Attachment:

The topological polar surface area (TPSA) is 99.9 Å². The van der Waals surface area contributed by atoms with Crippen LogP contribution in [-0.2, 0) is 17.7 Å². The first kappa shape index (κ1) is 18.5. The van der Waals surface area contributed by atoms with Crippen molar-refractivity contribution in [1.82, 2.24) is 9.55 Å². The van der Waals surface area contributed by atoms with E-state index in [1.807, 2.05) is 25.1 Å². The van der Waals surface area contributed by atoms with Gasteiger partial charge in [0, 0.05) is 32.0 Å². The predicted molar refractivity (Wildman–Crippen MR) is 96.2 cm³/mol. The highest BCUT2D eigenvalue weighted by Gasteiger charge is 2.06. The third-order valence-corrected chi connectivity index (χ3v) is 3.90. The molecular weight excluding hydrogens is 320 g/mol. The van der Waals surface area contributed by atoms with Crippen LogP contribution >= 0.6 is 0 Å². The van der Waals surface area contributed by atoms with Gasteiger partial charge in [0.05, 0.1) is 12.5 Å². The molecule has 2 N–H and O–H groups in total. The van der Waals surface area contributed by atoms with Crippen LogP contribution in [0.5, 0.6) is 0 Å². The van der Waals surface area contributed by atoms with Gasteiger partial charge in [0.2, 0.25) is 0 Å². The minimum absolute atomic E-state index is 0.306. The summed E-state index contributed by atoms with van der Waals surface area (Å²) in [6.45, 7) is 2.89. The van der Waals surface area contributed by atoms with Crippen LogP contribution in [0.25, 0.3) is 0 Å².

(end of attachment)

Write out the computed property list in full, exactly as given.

The topological polar surface area (TPSA) is 99.9 Å². The van der Waals surface area contributed by atoms with Crippen LogP contribution in [-0.2, 0) is 17.7 Å². The first kappa shape index (κ1) is 18.5. The van der Waals surface area contributed by atoms with Crippen molar-refractivity contribution in [1.82, 2.24) is 9.55 Å². The van der Waals surface area contributed by atoms with E-state index in [1.807, 2.05) is 25.1 Å². The van der Waals surface area contributed by atoms with Gasteiger partial charge in [0, 0.05) is 32.0 Å². The predicted molar refractivity (Wildman–Crippen MR) is 96.2 cm³/mol. The highest BCUT2D eigenvalue weighted by Gasteiger charge is 2.06. The third-order valence-corrected chi connectivity index (χ3v) is 3.90. The molecular weight excluding hydrogens is 320 g/mol. The van der Waals surface area contributed by atoms with Crippen LogP contribution >= 0.6 is 0 Å². The van der Waals surface area contributed by atoms with Gasteiger partial charge in [0.05, 0.1) is 12.5 Å². The molecule has 2 N–H and O–H groups in total. The van der Waals surface area contributed by atoms with Crippen LogP contribution in [0.5, 0.6) is 0 Å². The van der Waals surface area contributed by atoms with Gasteiger partial charge in [0.2, 0.25) is 0 Å². The minimum absolute atomic E-state index is 0.306. The summed E-state index contributed by atoms with van der Waals surface area (Å²) in [6.45, 7) is 2.89. The van der Waals surface area contributed by atoms with Crippen LogP contribution in [0.25, 0.3) is 0 Å².